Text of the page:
Anheuser-Busch InBev Stakes Claim to Budweiser Name

Source: Anheuser-Busch.

A rose by any other name may still smell as sweet, but does a beer called "Budweiser" that's not brewed by Anheuser-Busch InBev still quench your thirst the same? Depends on where you're drinking it.

First introduced in 1876 by Adolphus Busch, Budweiser has become one of the biggest-selling beers in the world, with an 8% share of the U.S. market all by itself, while globally it accounts for 9.2% of the brewer's total volumes and represents over 51% of global Budweiser volume on sales outside of the U.S. According to Interbrand's 2013 survey of the "100 Most Valuable Brands," Budweiser ranks 31st, with a value worth more than $12.6 billion, up 6% from the year-ago tally.

Yet A-B's Budweiser is not the only beer sold by that name. In fact, there are two others, and their history extends back at least as long as their U.S. rival's does. For the past 100 years or so, however, there's been an uneasy detente between them that's only recently been broken, and to help strengthen its claim to the Budweiser name, Anheuser-Busch just bought one of its rivals.

Ceske Budejovice, or "Budweis" in German, is a city of 96,000 people in the Czech Republic that has a brewing tradition stretching back to the 13th century, when it was part of Bohemia. Something or someone from the city is called a Budweiser, and in 1795 town officials established the Burgerliches Brauhaus Budweis. A hundred years later its Budweiser Burgerbrau became the official beer of the German state of Wurttemberg and it began exporting its beer to the U.S. in 1871. That led Adolphus Busch to start using the Budweiser name five years later, and he registered its name in 1878.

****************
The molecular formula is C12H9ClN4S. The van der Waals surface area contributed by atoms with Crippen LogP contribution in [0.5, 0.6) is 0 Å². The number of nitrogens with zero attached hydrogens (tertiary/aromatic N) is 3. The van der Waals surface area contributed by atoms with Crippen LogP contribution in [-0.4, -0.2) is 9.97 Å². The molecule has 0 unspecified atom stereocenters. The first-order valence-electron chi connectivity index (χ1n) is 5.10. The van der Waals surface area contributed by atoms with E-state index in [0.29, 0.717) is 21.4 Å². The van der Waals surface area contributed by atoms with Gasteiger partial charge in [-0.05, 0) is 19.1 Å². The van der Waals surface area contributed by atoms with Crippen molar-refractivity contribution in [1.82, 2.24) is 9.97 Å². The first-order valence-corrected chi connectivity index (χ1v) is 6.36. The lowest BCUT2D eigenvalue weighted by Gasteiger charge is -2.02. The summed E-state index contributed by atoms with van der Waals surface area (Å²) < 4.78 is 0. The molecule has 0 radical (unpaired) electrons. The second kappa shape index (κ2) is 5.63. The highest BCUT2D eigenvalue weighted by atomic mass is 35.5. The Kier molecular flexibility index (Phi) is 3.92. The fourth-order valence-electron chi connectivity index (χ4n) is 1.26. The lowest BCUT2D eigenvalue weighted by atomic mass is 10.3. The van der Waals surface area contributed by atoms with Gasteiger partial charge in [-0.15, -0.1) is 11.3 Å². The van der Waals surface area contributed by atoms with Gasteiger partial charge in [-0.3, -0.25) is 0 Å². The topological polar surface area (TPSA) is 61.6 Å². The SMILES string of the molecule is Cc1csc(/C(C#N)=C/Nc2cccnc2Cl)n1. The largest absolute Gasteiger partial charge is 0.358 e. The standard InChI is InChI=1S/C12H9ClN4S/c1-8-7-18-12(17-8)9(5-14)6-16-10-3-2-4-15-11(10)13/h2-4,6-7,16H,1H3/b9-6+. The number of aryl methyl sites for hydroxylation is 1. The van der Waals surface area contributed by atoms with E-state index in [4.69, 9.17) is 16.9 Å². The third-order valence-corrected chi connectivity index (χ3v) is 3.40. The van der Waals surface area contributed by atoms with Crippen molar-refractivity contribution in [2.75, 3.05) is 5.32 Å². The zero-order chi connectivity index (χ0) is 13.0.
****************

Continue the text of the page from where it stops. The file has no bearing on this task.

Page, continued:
Source: Wikimedia Commons.

The popularity of the beers, however, inspired other Budweis locals to found the competing Budweiser Budvar Brewery in 1895, and they also began exporting Budweiser beer, as it signified beer originating from the city. But with three beers from different brewers all being called "Budweiser," a trademark dispute erupted some 30 years later, in 1907, that led to a formal agreement  wherein Anheuser-Busch was able to market its beer as Budweiser only in North America.

Source: Wikimedia Commons.

Yet over the years the U.S. brewer has attempted to gain global control of the trademark. Far more often than not it has been rebuffed by the courts, with Budvar usually coming out on top. Just last week it lost a decision in Portugal to register its beer under the Budweiser name in the country. 

Still, as A-B sought broader rights to the name, it acquired some Budweiser trademarks in Europe from Burgerliches Brauhaus Budweis, which by then had been renamed First Budweiser Brewery Samson. But it didn't buy Samson's brewing facilities, an oversight that it rectified Wednesday with its purchase for an undisclosed sum.

Anheuser-Busch believes that owning two-thirds of the brewers making Budweiser beer will give it greater clout in court, though Budvar disputes the notion, telling TheWall Street Journal, "The ownership change [of Samson] has no relevance on [Budweiser] trademarks and ongoing court cases between Budejovicky Budvar and A-B InBev."

So this holiday weekend, if you find yourself asking for a Budweiser, you may just need to check whether it's an Anheuser-Busch Budweiser, a Budvar Czechvar, or a Samson B. B. Burgerbrau, all of which mean the same thing.

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